“Being too busy to worry about backup is like being too busy driving a car to put on a seatbelt.”  ~ T.E. Ronneberg

You may have heard the saying, “Hope for the best, plan for the worst”.  I call that being pessimistically optimistic.

In business, as in life, it is extremely important.

No matter how much you plan, or hope everything works out just the way you envisioned it, inevitably something will go wrong.  And it usually happens at the worst possible time.

“What could possibly go wrong?” you ask. Let’s start with weather related issues such as flood, earthquake, hurricane, blizzard or other natural or man-made disasters.  Or maybe your car breaks down on the way to the airport right before that important business trip.  Maybe an illness or accident keeps an important employee away from the office for much longer than you originally planned.

It could be someone deleted an important file you need, or all your customer contacts and information disappeared, or heaven forbid, a computer crash that wipes out all the files on your hard drive. (You did back everything up to an external source, or the cloud, didn’t you?) Hopefully, you now get the idea that bad things do happen to good people.

Here’s an example from my past.  Some of you know I spent the better part of 25 years in the Hospitality/Travel/Cruise industry. In the cruise industry, something is going wrong all the time, and backup plans are a way of life. On the first day of every cruise, we practice the lifeboat drill, just in case an emergency happens during the cruise, and we need to abandon ship. All passengers will know where to go in case of an emergency.  Now this rarely happens, but does that mean we should not be prepared, not have a plan in place, and should not practice this drill every time a new cruise starts?

One time we did have a fire onboard, and all passengers had to get their lifejackets, report to their muster stations and be prepared to abandon the ship if the fire was not contained in a relatively short time.  This happened at 2 o’clock in the morning! All passengers had to be awakened (most people were asleep, a few were still enjoying the nightlife) so they could report to their emergency stations.  Luckily, the fire was brought under control, and the ship did not have to be abandoned, but the cruise had to be cancelled in the middle of the voyage as the ship limped into a nearby port of call.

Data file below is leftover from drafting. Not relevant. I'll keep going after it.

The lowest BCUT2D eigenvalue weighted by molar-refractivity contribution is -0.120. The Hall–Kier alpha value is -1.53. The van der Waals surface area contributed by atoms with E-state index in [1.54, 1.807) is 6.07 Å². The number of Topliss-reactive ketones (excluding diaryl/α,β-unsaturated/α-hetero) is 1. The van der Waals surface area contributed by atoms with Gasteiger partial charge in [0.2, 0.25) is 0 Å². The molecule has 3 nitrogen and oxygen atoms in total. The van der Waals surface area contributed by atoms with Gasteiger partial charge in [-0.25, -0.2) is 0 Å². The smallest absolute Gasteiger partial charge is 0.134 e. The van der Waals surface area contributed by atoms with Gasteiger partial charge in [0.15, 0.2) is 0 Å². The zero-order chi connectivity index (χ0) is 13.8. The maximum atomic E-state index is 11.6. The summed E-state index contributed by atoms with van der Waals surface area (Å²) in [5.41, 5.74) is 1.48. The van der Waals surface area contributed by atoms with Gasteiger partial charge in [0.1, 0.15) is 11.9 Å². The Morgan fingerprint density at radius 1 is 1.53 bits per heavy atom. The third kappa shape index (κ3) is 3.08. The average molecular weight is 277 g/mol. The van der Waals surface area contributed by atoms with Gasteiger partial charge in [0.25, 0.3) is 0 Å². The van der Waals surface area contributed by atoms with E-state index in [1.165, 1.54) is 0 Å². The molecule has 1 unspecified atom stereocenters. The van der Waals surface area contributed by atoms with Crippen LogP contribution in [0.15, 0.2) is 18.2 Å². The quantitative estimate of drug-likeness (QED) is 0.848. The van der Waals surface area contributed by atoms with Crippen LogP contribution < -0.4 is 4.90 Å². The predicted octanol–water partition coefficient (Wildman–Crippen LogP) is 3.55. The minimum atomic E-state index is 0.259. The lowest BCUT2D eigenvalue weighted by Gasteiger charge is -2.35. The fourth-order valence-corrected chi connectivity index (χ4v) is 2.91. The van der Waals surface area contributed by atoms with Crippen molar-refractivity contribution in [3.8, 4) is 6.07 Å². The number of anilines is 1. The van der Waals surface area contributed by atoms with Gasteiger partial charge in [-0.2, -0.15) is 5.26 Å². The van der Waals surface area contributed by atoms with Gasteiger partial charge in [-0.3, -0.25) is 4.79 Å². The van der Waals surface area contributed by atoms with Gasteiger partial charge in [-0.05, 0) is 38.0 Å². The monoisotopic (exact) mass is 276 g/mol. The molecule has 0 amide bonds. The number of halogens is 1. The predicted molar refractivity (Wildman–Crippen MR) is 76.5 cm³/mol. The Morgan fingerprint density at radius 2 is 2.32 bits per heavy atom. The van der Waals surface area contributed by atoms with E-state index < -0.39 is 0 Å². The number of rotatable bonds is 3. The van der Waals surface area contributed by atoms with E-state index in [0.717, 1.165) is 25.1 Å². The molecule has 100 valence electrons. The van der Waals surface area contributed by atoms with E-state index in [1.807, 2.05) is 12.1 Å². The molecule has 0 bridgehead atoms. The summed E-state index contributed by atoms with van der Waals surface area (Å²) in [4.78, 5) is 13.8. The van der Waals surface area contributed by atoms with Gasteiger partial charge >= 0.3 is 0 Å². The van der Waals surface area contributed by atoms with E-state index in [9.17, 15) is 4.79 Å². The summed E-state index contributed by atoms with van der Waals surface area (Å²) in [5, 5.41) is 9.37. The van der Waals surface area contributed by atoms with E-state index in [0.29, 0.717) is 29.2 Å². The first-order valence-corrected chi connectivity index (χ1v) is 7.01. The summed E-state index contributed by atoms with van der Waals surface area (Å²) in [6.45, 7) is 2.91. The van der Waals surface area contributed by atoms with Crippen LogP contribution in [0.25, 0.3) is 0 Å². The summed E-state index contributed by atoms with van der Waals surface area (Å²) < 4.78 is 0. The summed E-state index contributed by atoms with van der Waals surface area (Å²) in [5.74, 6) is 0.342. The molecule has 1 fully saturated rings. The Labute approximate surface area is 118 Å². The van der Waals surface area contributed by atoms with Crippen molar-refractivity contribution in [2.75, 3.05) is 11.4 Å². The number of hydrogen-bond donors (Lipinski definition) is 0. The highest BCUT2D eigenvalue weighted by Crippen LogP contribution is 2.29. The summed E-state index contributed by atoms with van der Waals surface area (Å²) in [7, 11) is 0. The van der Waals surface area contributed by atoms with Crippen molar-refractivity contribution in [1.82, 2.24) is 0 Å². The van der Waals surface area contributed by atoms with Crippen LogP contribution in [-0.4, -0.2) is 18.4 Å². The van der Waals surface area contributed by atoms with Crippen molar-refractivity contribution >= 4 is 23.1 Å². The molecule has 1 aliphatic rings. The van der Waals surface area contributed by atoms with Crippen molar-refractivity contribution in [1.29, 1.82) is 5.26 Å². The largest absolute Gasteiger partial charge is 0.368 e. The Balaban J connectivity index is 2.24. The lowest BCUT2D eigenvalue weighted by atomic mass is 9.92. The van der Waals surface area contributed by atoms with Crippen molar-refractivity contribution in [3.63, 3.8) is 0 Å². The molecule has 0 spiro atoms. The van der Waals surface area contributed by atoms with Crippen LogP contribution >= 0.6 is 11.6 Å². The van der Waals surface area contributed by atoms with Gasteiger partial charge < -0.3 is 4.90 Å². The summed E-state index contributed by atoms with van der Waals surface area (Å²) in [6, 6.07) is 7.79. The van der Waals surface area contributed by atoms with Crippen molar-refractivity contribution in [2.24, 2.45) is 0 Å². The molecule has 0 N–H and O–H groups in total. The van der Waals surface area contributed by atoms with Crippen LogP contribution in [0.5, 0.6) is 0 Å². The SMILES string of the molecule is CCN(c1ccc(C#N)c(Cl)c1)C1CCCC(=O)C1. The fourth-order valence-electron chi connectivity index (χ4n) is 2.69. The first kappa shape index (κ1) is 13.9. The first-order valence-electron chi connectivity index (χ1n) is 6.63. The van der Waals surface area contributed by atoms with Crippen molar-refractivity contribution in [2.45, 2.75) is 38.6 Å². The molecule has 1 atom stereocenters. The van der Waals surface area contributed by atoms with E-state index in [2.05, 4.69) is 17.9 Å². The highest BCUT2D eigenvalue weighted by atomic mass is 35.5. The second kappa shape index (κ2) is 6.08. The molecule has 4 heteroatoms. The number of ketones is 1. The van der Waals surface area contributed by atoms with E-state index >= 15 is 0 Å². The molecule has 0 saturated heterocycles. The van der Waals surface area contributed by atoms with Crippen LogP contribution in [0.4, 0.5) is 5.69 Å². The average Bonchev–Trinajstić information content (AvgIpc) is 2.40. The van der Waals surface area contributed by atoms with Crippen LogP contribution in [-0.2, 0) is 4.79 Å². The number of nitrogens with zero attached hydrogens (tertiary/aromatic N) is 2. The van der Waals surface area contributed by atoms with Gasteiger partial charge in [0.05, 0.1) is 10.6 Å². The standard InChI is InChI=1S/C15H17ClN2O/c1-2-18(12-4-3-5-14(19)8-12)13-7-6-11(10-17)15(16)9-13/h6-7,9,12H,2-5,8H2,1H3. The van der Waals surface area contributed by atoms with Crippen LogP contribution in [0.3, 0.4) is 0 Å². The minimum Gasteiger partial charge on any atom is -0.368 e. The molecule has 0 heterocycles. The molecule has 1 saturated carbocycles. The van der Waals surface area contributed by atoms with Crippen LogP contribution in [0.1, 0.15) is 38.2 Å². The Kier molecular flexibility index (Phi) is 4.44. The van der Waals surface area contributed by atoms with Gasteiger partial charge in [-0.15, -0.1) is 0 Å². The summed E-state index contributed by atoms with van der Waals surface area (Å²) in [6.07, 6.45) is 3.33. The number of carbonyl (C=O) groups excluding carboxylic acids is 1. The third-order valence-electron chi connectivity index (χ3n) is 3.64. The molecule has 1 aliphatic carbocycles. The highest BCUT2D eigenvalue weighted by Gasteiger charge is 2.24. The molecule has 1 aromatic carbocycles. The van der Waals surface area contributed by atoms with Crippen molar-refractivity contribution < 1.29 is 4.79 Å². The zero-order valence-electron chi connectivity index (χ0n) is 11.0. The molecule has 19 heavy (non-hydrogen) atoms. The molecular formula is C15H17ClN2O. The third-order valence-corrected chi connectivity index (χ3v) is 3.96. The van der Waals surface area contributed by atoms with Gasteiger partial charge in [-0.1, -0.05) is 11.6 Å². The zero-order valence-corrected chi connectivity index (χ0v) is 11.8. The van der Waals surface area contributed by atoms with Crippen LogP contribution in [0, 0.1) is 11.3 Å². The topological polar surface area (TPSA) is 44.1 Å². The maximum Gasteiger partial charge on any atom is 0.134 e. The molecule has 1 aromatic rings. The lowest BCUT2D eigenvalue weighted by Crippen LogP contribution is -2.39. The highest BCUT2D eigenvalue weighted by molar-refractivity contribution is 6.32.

While this could be considered a disaster, we received a tremendous amount of good publicity because the passengers kept saying how great the crew was at keeping them all safe, and just as important, well informed about everything that was happening. It’s because we had a plan in place and practiced that drill all the time.

If a fire broke out in your building, would you and your team know where to go and what to do to stay safe in case of an emergency?

A second, more common example takes place during hurricane season, when ships have to alter course at the last minute.  Ships generally will never go near hurricanes, so backup plans are already established so time is not wasted putting one together.  So many people from so many departments must work together to make sure there is a seamless transition.  Our passengers (your customers) do not want to listen to excuses why something wasn’t done, or why you were not prepared for just such an emergency.

A great place for any business to start is to determine what requires a backup plan and to prioritize accordingly.  What are the threats and risks involved? What are some of the things that could threaten your business? Maybe the manufacturer can’t fulfill your order, or your distribution channel breaks down. Can you afford for your computer system to go down? Do you have 24/7 support?

In terms of computer crashes or data recovery:

  • Have a list of your servers and their exact locations
  • Create an action plan for any sort of virus or malware attack
  • Know how to restore and rebuild the network
  • Keep an updated list of IT disaster recovery team members and IT suppliers
  • Make backing up data routine, easy and secure. Have at least 1 copy off site
  • Remember, storing information in “the cloud” does not mean it is literally in the clouds, but in another facility that should also have a backup plan
  • Do an audit of your backups every 3-6 months

No matter what the problem may be, make sure of the following:

  • When creating the backup plan, involve all Managers, Supervisors and Department Heads to get their input and involvement
  • There is only one person who should give the order to go to plan B, and everyone should know who that person is
  • Everyone in the organization is informed that plan B is now in effect
  • As backup plans are evolving all the time, they should be reviewed every 6 months to one year

As a business owner or leader, not having a backup plan is just plain dumb. Hoping nothing goes wrong in your business is not a suitable backup plan. Don’t put it off any longer. And remember to backup your computer this evening!

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